Krauss Maffei continuous its way towards Industry 4.0 with the Adaptive Process Control (APC), which facilitates quality control by analyzing material induced interferences over a viscosity number. As a consequence, underfilling and overfilling processes are minimized. The change-over point will be estimated for each shot ensuring that switch-over follows at the right time. We still tend to have a constant process replication, which is from a quality point of view not efficient enough to resolve influences of material and external manufacturing conditions.

Sumitomo Heavy Industries is known for all-electric injection moulding machines. They put their future outlook in improving the “Zero Molding”, which was implemented in 2008. The idea of “Zero Molding” together with its functions Flow Front Control (FFC), Minimum Clamping Mold (MCM), and Simple Process Setting (SPS) is to enable an optimal production of plastic parts with minimum defects, faults, and losses. The future zero failure technology, which meets also the idea of CPPS will contain a web based dialog between production sites, local affiliates, and SHI Demag. Furthermore, Sumitomo will also provide platforms for data storage, informatics visualization, and diagnostic processing.

Let’s jump to the last but not least manufacturer: Wittman-Battenfeld: “Wittmann 4.0” is called their main key stone in realizing an overall integration. The new B6p controlling unit of the injection moulding machine allows to connect and control all attached robotics and periphery devices in one uniform windows surface. This allows an optimal organization of the whole production process, starting from material supply to automation process. The data is collected and stored in the central mould database. In case the mould is changed to other machines, the central computer will provide the devices with the right data. Another learning effect is reached by storing all production errors and make them accessible. Summing it up: Battenfeld believes that together with the Internet of things approach, the injection moulding machines will start communicating, “talking” more to the peripheral equipment allowing to increase productivity.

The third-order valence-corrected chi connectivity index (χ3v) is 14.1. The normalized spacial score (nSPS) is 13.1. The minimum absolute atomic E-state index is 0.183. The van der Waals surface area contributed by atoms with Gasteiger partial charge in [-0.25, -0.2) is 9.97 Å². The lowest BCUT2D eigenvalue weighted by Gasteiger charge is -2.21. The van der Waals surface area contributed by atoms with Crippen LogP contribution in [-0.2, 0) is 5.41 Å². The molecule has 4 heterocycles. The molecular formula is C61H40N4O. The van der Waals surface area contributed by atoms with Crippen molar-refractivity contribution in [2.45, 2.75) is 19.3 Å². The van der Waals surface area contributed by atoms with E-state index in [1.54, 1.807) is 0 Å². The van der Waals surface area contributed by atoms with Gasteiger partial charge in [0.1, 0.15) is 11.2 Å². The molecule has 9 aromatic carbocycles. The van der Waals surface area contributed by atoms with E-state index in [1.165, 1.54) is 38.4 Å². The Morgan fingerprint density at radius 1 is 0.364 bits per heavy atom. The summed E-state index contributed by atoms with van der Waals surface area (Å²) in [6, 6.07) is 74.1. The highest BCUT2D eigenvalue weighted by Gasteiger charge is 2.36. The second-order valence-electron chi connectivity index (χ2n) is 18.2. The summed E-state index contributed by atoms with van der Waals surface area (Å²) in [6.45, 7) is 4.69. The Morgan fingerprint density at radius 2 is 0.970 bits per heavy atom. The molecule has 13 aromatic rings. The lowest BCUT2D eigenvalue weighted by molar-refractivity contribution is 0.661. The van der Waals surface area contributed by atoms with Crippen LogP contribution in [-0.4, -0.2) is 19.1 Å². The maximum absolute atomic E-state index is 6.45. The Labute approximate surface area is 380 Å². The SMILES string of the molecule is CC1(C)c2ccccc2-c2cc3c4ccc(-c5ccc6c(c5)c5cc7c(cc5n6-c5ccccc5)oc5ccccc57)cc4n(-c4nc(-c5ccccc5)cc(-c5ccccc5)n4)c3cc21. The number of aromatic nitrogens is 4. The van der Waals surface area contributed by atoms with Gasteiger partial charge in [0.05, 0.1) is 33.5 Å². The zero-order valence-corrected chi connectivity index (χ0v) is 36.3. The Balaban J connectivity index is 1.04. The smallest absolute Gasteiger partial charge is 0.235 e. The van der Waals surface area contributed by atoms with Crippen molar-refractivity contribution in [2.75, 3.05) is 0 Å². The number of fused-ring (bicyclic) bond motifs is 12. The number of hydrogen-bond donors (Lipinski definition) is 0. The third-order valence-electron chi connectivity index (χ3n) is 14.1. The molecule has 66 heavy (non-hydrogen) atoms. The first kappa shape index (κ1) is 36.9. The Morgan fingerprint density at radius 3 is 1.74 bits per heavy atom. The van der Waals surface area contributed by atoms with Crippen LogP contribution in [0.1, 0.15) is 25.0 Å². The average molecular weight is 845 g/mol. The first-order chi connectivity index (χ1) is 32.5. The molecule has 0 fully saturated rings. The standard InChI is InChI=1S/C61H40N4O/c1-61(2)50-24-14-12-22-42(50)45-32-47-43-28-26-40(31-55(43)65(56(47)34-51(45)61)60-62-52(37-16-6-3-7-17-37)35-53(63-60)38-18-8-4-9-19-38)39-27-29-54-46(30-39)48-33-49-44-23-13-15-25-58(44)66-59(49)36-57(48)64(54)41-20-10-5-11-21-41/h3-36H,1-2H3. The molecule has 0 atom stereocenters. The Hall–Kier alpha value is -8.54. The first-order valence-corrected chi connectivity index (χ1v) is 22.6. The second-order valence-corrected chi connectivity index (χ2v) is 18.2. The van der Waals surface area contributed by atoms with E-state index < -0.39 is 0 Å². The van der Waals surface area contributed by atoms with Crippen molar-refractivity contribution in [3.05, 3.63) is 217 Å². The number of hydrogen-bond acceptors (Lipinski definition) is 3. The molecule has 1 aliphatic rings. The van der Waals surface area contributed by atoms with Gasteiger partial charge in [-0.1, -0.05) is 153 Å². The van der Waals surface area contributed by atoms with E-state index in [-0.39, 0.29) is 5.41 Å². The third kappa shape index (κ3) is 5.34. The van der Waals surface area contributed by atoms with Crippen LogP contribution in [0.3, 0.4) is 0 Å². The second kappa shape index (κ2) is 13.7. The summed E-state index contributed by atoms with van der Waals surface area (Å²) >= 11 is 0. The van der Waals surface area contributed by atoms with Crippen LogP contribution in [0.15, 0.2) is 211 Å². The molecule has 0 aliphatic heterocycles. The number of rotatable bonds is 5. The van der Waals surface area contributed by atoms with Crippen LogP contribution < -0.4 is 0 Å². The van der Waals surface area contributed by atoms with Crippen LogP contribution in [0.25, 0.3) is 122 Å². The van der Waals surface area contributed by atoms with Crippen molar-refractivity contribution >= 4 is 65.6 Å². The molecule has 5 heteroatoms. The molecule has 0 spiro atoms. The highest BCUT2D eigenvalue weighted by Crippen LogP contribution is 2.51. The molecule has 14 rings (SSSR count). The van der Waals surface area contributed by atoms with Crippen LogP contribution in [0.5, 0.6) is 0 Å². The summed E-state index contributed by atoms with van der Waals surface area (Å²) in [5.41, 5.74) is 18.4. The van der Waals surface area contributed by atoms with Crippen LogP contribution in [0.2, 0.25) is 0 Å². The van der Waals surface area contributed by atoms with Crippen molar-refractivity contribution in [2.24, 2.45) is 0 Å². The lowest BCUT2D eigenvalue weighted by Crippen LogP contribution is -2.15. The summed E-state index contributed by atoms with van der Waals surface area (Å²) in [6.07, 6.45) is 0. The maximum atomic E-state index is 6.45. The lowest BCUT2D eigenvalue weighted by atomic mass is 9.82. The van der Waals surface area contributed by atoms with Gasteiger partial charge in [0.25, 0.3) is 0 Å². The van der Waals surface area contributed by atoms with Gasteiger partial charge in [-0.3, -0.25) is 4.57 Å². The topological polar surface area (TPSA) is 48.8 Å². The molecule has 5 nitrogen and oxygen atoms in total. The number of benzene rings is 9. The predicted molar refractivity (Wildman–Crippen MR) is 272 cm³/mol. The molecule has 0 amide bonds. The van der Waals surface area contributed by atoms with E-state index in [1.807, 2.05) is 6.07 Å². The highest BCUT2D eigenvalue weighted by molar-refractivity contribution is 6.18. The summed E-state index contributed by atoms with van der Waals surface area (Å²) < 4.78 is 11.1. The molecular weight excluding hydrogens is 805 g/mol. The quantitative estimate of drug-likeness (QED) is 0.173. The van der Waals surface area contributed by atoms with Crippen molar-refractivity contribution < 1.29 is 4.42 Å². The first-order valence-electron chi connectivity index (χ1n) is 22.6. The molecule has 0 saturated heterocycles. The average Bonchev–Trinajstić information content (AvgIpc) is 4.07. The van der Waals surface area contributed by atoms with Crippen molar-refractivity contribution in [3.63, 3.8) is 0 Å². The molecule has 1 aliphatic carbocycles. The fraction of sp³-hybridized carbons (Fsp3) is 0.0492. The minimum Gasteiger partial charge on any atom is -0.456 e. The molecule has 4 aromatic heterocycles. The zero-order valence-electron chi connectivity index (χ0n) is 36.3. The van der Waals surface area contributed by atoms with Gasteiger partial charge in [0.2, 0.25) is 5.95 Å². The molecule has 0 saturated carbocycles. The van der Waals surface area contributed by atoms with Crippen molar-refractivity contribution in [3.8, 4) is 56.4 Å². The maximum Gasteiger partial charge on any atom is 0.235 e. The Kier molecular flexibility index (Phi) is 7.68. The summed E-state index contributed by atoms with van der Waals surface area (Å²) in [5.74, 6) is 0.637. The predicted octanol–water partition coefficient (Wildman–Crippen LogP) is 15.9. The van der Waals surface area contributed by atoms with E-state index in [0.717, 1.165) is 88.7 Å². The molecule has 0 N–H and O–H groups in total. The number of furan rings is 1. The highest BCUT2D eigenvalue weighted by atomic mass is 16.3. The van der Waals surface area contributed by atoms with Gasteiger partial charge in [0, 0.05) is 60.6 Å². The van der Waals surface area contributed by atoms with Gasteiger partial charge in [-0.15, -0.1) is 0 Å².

To sum up: there are already similarities in the approaches of all the manufactures, especially when it comes to control occurring process instabilities caused by material or external influences (ENGEL’s iQ weight control; Kraus Maffei’s Adaptive Process Control or Sumitomo’s Zero Moulidng strategy). Furthermore, allover production strategies, where the injection moulding machine is not just a well-connected piece within the production, have entered the prototype phase. Fact is that we still plan our products in a linear way but the world around us changes in an exponential way. CPPS might helping combating a more exponential way of thinking in the world of plastics manufacturing. I believe that in the next five years fully integrated CPPS will be state of the art in plastics industry.

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[1] Proceedings 2nd IIMC, IKV Aachen

[2] Kunstoffe, 9/2015, p.103

[3] Kunstoffe, 9/2015, p.32 - 40